44.    
  45. }
  46.  
  47. function ssh {
  48.     param ([string]$remotehost =‘pl-war-ap001’)
  49.     $oldTab = $curtab.DisplayName
  50.     $curtab.DisplayName = $remotehost
  51.     try {
  52.         EnterPSSession $remotehost
  53.     } catch {
  54.         $curtab.DisplayName = $oldTab
  55.         Write-Host -ForegroundColor Red "There was a problem: $_"
  56.     }
  57. }

Last thing I do not like about Add-Ons menu: you always get your code when you invoke something from it. I would love to have some way to get rid of it. It’s not that I want to make it secret, I just want to make output-pane unaware of this code. But this is minor, and if James Brundage could live with that (ISEPack is so much bigger than what I did…), so can I. 😉

What I DON’T like about PowerShell.

I guess it’s clear that I love PowerShell as a whole. But there are some things inside that I do not like. Few of those are not PowerShell fault (probably some .NET or Windows limitations) but since I’m PowerShell user I would like to see them solved/ upgraded to my needs. Of course I may be alone about those and will never see it done, but… 😉

1. ACLs.

The concept of ACLs in Windows is… there. I’ve read about working with ACLs from PowerShell and honestly – I don’t see any value in *-ACL cmdlets. It’s really so much easier to do stuff with ancient cacls that I have no need to play with it in more PowerShellish way. I would love to have those designed in a way that I could just do something like:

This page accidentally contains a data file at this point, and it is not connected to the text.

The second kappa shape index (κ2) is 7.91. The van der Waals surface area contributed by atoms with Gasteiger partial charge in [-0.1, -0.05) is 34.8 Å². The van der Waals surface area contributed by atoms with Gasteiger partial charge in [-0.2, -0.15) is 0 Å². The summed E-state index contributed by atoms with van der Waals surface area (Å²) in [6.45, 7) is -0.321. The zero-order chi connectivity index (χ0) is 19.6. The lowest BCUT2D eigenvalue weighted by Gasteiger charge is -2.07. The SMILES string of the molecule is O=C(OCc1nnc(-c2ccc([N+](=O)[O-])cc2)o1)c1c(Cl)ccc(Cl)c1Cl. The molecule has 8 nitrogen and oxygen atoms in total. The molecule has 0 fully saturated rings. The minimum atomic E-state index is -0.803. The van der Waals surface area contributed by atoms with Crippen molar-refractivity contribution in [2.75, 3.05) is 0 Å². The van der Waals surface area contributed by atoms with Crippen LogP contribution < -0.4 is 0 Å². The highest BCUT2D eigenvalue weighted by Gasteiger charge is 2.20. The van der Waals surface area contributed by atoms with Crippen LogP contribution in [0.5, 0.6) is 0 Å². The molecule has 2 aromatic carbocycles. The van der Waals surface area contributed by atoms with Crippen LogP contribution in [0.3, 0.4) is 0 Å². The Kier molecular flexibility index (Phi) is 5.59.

Set-ACL –User MyUser –AccessLevel Full –Action Grant

and forget about it. Without storing current ACL in variable, using some .NET methods on it and creating some other types meanwhile to add to created on the fly ‘template’. Yak.

2. Providers/ Drives.

I know that concept itself is very nice. I thing browsing to HKLM:\Software is great, but for demos only. It has no option to map remote registry, nor easy way to get full info about properties (my first suggestion on connect is all about that). Next provider I’ve tried to use was SQL… It’s kind of nice, but man, try to press [TAB] there… One second after I do it I hate myself for it. It takes so much time to get my prompt back! It’s frustrating when what I need is a command, not ChildItem. (see next point too 😉 )

FileSystem is also nice, but only for nick-names to folders on local drive/ drives mapped with old net use. No credentials support renders it less convenient that it might be. I don’t mention other providers, I haven’t used them much. But I see a lot of space for improvements in this area. And I guess there are still some providers missing. WMI is the one I would like to see in v3 for sure. 🙂

3. Tab completion.